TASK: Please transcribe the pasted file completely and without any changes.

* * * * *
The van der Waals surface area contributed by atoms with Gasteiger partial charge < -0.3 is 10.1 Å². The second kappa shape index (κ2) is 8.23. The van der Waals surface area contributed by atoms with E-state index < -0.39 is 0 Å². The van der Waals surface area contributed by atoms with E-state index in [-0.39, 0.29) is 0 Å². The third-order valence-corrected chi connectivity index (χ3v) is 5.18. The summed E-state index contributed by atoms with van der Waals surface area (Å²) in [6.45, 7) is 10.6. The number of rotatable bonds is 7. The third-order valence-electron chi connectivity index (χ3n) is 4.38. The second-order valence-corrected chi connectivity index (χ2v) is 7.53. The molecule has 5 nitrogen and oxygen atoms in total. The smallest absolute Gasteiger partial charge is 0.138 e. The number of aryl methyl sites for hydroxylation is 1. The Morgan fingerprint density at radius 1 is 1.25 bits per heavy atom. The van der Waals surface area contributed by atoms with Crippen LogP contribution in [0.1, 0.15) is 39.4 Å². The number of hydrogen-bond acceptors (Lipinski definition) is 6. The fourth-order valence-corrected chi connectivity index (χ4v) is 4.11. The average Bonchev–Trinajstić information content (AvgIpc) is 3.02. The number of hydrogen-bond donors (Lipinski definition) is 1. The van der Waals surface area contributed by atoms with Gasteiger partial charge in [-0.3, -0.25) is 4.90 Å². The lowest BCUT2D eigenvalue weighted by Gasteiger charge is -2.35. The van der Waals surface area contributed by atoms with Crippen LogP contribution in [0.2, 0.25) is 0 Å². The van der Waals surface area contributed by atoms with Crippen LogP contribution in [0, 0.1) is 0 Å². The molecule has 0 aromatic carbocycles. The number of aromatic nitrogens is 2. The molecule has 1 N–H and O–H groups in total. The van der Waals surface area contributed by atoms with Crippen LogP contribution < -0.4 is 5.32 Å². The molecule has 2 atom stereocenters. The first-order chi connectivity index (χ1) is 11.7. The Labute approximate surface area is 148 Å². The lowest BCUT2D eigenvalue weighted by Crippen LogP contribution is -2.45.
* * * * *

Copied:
The van der Waals surface area contributed by atoms with Gasteiger partial charge < -0.3 is 10.1 Å². The second kappa shape index (κ2) is 8.23. The van der Waals surface area contributed by atoms with E-state index < -0.39 is 0 Å². The van der Waals surface area contributed by atoms with E-state index in [-0.39, 0.29) is 0 Å². The third-order valence-corrected chi connectivity index (χ3v) is 5.18. The summed E-state index contributed by atoms with van der Waals surface area (Å²) in [6.45, 7) is 10.6. The number of rotatable bonds is 7. The third-order valence-electron chi connectivity index (χ3n) is 4.38. The second-order valence-corrected chi connectivity index (χ2v) is 7.53. The molecule has 5 nitrogen and oxygen atoms in total. The smallest absolute Gasteiger partial charge is 0.138 e. The number of aryl methyl sites for hydroxylation is 1. The Morgan fingerprint density at radius 1 is 1.25 bits per heavy atom. The van der Waals surface area contributed by atoms with Crippen LogP contribution in [0.1, 0.15) is 39.4 Å². The number of hydrogen-bond acceptors (Lipinski definition) is 6. The fourth-order valence-corrected chi connectivity index (χ4v) is 4.11. The average Bonchev–Trinajstić information content (AvgIpc) is 3.02. The number of hydrogen-bond donors (Lipinski definition) is 1. The van der Waals surface area contributed by atoms with Gasteiger partial charge in [-0.3, -0.25) is 4.90 Å². The lowest BCUT2D eigenvalue weighted by Gasteiger charge is -2.35. The van der Waals surface area contributed by atoms with Crippen LogP contribution in [0.2, 0.25) is 0 Å². The van der Waals surface area contributed by atoms with Crippen LogP contribution in [0, 0.1) is 0 Å². The molecule has 0 aromatic carbocycles. The number of aromatic nitrogens is 2. The molecule has 1 N–H and O–H groups in total. The van der Waals surface area contributed by atoms with Crippen LogP contribution < -0.4 is 5.32 Å². The molecule has 2 atom stereocenters. The first-order chi connectivity index (χ1) is 11.7. The Labute approximate surface area is 148 Å². The lowest BCUT2D eigenvalue weighted by Crippen LogP contribution is -2.45.